Murdoch did not support Trump and was almost distraught about Trump's rise. ... When Trump visits him at his headquarters before he announces to say he's thinking of running and Rupert is really dismissive and actually, basically ... he says something like "prepare to be wrapped up," which I guess is Aussie for beaten up or knocked around. So he's warning him it's not going to be an easy ride, including from Fox. But ... he finally has to get behind Trump because he's always going to get behind the Republican nominee, and Trump really brings him in, and they're talking all the time and gossiping. And Rupert loves it, because as close as he's been with previous Republican administrations, he's never had this kind of access. So Trump really does win him over to his side. And then I think another factor is the reaction, the hard coverage that Trump drew from the rest of the press, I believe, sent Murdoch more so into the Trump fold, because he saw some of that as overblown. [He believed] the press is acting like the resistance, and this is inappropriate.

On Murdoch's relationship with Trump once he became president

They do really become pretty close. No one's going to control Trump or dictate what Trump does, and vice versa. Trump is not going to fully be able to tell Fox what to do, but there is this fascinating feedback loop that is allowed to happen. Everyone watched this happen in real time, but Fox News would sort of go in a certain tangent. And if that tangent was really striking a chord with the base, then Trump would repeat it. Sometimes Trump knows in his gut what's going to work, so sometimes he'd jump right on it and could see the words go from Fox News through to his Twitter feed.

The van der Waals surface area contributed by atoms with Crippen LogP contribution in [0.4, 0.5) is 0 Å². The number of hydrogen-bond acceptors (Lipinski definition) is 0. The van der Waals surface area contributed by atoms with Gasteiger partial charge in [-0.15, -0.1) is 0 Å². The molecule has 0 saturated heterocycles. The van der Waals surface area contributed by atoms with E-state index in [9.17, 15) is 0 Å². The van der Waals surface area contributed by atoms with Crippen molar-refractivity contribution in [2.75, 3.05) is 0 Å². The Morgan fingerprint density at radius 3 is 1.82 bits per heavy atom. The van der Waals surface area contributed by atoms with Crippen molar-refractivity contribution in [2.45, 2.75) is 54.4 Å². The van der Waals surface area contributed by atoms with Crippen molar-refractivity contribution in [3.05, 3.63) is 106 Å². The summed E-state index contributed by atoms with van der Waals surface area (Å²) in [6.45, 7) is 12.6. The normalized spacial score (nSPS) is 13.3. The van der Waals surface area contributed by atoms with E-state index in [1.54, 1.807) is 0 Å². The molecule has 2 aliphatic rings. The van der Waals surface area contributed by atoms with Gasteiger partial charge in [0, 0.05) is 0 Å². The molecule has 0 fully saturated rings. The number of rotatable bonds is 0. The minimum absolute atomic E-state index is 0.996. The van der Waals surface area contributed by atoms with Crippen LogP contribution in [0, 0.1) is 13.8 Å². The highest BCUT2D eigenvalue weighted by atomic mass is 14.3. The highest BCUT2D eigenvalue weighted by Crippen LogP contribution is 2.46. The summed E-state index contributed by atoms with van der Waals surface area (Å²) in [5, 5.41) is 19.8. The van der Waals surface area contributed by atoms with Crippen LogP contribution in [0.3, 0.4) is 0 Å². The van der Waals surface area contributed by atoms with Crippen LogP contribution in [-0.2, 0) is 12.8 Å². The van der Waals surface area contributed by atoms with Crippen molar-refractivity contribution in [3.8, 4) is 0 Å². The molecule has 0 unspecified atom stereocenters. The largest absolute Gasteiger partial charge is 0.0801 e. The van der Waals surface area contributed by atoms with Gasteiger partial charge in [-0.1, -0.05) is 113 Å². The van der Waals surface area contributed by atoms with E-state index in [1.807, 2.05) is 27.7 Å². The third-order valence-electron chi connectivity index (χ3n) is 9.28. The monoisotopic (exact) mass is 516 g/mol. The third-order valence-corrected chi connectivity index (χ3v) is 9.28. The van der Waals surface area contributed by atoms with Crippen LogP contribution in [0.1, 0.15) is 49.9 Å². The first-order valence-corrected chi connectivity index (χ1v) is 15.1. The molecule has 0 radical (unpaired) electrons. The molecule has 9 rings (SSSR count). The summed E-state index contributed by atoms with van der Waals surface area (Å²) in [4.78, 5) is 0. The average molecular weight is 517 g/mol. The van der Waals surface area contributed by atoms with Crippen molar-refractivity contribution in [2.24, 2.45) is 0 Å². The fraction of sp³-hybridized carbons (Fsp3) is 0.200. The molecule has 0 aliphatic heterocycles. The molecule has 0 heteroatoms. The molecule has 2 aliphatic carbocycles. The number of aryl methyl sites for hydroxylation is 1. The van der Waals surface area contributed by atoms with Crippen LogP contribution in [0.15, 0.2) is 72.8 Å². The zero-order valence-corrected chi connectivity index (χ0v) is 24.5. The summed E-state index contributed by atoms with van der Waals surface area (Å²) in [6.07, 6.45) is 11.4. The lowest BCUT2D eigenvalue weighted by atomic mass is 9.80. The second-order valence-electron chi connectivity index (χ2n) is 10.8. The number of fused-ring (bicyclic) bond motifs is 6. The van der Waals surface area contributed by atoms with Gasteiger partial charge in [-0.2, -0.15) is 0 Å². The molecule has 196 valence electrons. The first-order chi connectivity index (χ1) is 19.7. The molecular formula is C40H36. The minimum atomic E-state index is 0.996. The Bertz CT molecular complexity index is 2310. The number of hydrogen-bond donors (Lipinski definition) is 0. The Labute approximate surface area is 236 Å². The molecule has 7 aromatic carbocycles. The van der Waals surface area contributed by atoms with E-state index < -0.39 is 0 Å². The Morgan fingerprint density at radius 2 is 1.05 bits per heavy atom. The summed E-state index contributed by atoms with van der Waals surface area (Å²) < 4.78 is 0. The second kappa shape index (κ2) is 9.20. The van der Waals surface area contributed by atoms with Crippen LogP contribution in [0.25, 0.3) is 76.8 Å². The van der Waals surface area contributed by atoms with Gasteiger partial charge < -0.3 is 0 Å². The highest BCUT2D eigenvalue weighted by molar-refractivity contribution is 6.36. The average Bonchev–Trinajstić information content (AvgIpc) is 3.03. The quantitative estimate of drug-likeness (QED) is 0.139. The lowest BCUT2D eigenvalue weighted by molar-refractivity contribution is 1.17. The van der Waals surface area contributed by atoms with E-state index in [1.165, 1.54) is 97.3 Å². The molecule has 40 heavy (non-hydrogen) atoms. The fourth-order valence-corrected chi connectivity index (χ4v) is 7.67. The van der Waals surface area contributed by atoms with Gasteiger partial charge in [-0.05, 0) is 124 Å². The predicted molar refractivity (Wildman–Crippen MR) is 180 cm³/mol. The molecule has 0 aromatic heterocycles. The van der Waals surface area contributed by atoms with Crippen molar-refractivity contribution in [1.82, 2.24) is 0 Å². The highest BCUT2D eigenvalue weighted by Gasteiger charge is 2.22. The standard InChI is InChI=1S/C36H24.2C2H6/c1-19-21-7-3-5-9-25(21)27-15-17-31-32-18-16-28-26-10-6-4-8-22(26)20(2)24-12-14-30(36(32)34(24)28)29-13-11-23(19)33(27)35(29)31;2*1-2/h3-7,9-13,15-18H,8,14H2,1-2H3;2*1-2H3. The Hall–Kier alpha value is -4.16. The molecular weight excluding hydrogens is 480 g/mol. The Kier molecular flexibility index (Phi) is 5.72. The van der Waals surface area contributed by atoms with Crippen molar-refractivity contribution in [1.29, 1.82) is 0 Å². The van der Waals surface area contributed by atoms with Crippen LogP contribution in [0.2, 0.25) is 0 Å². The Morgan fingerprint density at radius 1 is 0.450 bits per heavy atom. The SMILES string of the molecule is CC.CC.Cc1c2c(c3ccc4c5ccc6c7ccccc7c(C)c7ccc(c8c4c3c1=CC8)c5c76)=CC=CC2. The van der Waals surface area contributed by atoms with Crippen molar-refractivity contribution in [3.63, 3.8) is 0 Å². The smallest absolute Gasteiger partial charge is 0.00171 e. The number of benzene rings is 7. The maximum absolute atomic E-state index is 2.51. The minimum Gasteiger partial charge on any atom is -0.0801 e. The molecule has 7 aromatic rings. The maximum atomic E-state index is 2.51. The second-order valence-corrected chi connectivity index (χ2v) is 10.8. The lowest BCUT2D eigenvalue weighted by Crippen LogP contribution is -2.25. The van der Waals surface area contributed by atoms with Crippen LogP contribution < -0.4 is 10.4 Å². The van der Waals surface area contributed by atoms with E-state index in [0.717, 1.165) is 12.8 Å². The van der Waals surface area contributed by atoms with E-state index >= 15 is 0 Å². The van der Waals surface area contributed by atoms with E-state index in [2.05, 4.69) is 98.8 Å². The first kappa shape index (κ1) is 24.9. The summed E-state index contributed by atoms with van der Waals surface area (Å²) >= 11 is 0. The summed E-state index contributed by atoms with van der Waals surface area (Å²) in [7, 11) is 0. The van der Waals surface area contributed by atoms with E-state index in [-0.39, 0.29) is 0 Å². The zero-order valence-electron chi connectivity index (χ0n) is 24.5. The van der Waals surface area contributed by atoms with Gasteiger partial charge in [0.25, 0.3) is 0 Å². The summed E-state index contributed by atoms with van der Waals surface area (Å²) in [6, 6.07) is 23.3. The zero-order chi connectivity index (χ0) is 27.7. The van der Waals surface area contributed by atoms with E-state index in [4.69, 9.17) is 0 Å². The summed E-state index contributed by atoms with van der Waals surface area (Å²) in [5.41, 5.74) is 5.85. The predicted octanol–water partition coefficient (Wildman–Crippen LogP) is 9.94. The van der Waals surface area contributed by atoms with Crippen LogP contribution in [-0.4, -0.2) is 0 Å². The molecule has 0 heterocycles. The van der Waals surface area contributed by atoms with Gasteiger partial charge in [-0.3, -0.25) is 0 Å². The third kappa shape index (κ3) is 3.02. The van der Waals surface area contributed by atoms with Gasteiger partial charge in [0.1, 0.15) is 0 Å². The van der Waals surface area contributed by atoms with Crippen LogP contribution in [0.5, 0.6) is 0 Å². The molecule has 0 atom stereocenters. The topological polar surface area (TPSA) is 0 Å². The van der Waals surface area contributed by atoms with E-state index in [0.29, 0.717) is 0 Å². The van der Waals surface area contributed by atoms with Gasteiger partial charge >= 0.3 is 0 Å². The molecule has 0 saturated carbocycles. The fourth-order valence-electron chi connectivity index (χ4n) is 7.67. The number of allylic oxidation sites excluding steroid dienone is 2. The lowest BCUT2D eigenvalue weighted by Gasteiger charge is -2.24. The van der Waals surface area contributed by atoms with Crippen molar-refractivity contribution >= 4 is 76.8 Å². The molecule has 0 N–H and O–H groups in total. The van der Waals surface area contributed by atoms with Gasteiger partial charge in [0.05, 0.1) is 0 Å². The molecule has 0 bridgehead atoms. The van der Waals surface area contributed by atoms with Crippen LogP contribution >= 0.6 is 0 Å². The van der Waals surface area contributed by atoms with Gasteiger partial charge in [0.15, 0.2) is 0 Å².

And sometimes Fox would find itself on the wrong side of Trump, so it would have to scramble to stay good with Trump's base. Voting is one example. Murdoch would not listen to Trump when Trump asked him to rescind some calls on election night showing Joe Biden was going to win. But then Fox really scrambled back to Trump's camp because its audience is where Trump is, so it becomes this fascinating dance.

On how Murdoch-owned media is helping to determine the future of democracy

I think about the way Tucker Carlson or other hosts at the network handled the alleged and largely nonexistent voting fraud issue after the Election Day of 2020. They were airing a lot of leads and theories and allegations. It just never panned out. ... And they were doing so in the name of voter integrity, but nothing erodes voter integrity like telling four million people every night that there's no integrity in the voting system without having real evidence. So that's going to have an effect on democracy now.

Amy Salit and Seth Kelley produced and edited the audio of this interview. Bridget Bentz, Molly Seavy-Nesper and Natalie Escobar adapted it for the Web.

Copyright 2022 Fresh Air. To see more, visit Fresh Air.